It’s been a whirlwind of a senior year for Maya Nessmith, daughter of Douglas and Dorothy Nessmith. She is this year’s valedictorian for Trinity Christian School.
Nessmith says that the hectic pace has been due to all of the opportunities she has experienced this past year.
“I have had amazing opportunities to compete in robotics and to introduce younger students to the joys of STEM. It has been so much fun to teach younger students to code and build LEGO EV3 robots,” she said.
Nessmith has attended Trinity since she was in the fifth grade. A driven student, she has loved math, science and history, but English? Not so much. She says she has been driven to do her best academically by a “desire to get into my dream school and succeed in a career in which I can passionately help others.”
S he earned scholarships at two colleges, and has qualified for the Zell Miller scholarship. She also earned an award from the American Legion, and the DAR. She won the GAPPS State Spelling Competition, and placed second in her division for forms in Taekwondo during the Global Celebration last summer. She also graduated from the Bulloch Youth Leadership program in 2022.
She will begin college this fall at the University of Georgia, where she will study biological engineering and computer systems engineering.
“I chose UGA because I enjoyed the environment of the campus. Their Fablabs are incredible, and the students seem to have a good quality of life,” she said. She’s most looking forward to, she added, being able to meet more people and make use of the maker spaces.
Nessmith is hoping to work in a field that uses both robotics and computer science to better people’s lives, either through prosthetics or by automated machinery.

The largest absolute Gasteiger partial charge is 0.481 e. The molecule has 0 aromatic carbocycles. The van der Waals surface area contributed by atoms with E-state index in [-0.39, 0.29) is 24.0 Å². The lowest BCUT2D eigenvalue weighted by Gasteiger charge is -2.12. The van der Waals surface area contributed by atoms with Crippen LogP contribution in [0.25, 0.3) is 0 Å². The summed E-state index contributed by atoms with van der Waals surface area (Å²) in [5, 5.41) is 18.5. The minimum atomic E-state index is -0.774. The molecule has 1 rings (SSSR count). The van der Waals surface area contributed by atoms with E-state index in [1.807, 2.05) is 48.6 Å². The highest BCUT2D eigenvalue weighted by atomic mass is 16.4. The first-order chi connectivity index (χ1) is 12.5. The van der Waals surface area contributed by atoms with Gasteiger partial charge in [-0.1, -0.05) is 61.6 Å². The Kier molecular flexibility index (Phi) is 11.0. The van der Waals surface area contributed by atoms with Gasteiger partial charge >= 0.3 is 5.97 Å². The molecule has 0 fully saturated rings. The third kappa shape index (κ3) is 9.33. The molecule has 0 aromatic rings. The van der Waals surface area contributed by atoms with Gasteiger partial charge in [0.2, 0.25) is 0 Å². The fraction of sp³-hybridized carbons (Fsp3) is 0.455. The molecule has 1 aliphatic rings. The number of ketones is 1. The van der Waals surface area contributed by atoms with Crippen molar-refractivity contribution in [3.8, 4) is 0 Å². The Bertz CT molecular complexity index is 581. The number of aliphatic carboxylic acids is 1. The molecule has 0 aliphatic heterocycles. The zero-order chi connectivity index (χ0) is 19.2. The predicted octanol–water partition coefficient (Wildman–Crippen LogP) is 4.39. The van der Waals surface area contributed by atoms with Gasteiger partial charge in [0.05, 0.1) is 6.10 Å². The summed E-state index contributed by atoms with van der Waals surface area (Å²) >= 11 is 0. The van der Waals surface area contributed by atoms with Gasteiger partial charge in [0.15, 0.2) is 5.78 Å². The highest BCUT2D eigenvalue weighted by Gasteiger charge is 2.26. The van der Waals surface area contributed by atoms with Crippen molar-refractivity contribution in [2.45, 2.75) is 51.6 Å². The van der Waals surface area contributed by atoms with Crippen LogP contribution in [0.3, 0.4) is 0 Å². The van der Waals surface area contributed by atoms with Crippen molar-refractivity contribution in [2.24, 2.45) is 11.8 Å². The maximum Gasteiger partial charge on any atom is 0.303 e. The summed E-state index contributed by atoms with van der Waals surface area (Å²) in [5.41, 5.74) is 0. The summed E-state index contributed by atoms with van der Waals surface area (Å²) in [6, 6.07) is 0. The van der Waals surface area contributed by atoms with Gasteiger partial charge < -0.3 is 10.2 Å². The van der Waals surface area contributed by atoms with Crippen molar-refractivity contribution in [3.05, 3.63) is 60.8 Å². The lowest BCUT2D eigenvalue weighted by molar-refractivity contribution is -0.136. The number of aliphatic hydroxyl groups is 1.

“I greatly enjoy robotics and programming, and have since I first joined a LEGO robotics team at Trinity. My dad works with programming and computers, and I have found it fascinating for as long as I can remember. I can’t really remember a time when I didn’t want to work with code,” she said, adding that she always knew she wanted to work with computers and programming, but her passion for robotics is something she only recently discovered.
While at Trinity, Nessmith accomplished much, but the thing she is most proud of is when she was finally able to code a robot successfully. She says it was great to see something that you build perform how you want it and watch it exceed your expectations.
Outside of the classroom, Nessmith says she is most proud of her robotics team, the Barnstormers, which has afforded her the opportunity to volunteer in the community.
“I’ve had the opportunity to volunteer with different organizations, like the Boys and Girls Club of Statesboro and Georgia Southern’s Field Experience, and teach elementary and middle-schoolers how to program and build LEGO robots. I also volunteer with Trinity Presbyterian Church to help with VBS during the summer,” she said. “I also practice Taekwondo with GTMA under the leadership of Mrs. Johnson.”
She says she also enjoys reading, drawing and playing video games.
When asked if she has a hero or someone that she’s looked up to, Nessmith has an unconventional answer for someone her age: Hedy Lamarr.
“I admire her work, which paved the way for the invention of Wi-Fi and Bluetooth. She took the first steps toward its creation,” she said.